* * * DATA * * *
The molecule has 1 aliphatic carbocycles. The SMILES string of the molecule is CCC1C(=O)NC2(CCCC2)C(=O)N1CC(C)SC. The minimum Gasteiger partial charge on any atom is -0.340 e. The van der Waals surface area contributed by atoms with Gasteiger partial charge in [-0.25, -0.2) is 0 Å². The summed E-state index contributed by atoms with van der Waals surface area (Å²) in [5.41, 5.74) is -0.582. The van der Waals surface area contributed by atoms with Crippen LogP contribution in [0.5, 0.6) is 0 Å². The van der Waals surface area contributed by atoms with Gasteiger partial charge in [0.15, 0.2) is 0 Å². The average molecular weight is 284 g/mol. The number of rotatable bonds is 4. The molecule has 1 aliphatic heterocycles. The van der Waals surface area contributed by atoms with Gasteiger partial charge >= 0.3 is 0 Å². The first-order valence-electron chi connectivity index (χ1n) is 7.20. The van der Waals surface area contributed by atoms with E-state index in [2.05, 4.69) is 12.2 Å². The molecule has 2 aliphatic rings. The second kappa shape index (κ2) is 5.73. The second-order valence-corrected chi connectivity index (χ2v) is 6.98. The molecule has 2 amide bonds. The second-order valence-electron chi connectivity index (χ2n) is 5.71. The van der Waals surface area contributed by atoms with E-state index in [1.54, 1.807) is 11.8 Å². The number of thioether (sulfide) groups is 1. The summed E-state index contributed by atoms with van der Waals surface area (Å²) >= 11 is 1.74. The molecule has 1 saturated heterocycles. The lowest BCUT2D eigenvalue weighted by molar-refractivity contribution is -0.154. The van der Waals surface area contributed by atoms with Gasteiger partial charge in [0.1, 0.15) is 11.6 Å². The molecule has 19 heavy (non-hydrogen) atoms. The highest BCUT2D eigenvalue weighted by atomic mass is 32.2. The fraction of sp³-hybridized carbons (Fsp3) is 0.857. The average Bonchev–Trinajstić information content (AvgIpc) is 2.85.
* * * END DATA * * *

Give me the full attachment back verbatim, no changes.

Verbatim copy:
The molecule has 1 aliphatic carbocycles. The SMILES string of the molecule is CCC1C(=O)NC2(CCCC2)C(=O)N1CC(C)SC. The minimum Gasteiger partial charge on any atom is -0.340 e. The van der Waals surface area contributed by atoms with Gasteiger partial charge in [-0.25, -0.2) is 0 Å². The summed E-state index contributed by atoms with van der Waals surface area (Å²) in [5.41, 5.74) is -0.582. The van der Waals surface area contributed by atoms with Crippen LogP contribution in [0.5, 0.6) is 0 Å². The van der Waals surface area contributed by atoms with Gasteiger partial charge in [0.15, 0.2) is 0 Å². The average molecular weight is 284 g/mol. The number of rotatable bonds is 4. The molecule has 1 aliphatic heterocycles. The van der Waals surface area contributed by atoms with Gasteiger partial charge >= 0.3 is 0 Å². The first-order valence-electron chi connectivity index (χ1n) is 7.20. The van der Waals surface area contributed by atoms with E-state index in [2.05, 4.69) is 12.2 Å². The molecule has 2 aliphatic rings. The second kappa shape index (κ2) is 5.73. The second-order valence-corrected chi connectivity index (χ2v) is 6.98. The molecule has 2 amide bonds. The second-order valence-electron chi connectivity index (χ2n) is 5.71. The van der Waals surface area contributed by atoms with E-state index in [1.54, 1.807) is 11.8 Å². The number of thioether (sulfide) groups is 1. The summed E-state index contributed by atoms with van der Waals surface area (Å²) >= 11 is 1.74. The molecule has 1 saturated heterocycles. The lowest BCUT2D eigenvalue weighted by molar-refractivity contribution is -0.154. The van der Waals surface area contributed by atoms with Gasteiger partial charge in [0.1, 0.15) is 11.6 Å². The molecule has 19 heavy (non-hydrogen) atoms. The highest BCUT2D eigenvalue weighted by atomic mass is 32.2. The fraction of sp³-hybridized carbons (Fsp3) is 0.857. The average Bonchev–Trinajstić information content (AvgIpc) is 2.85.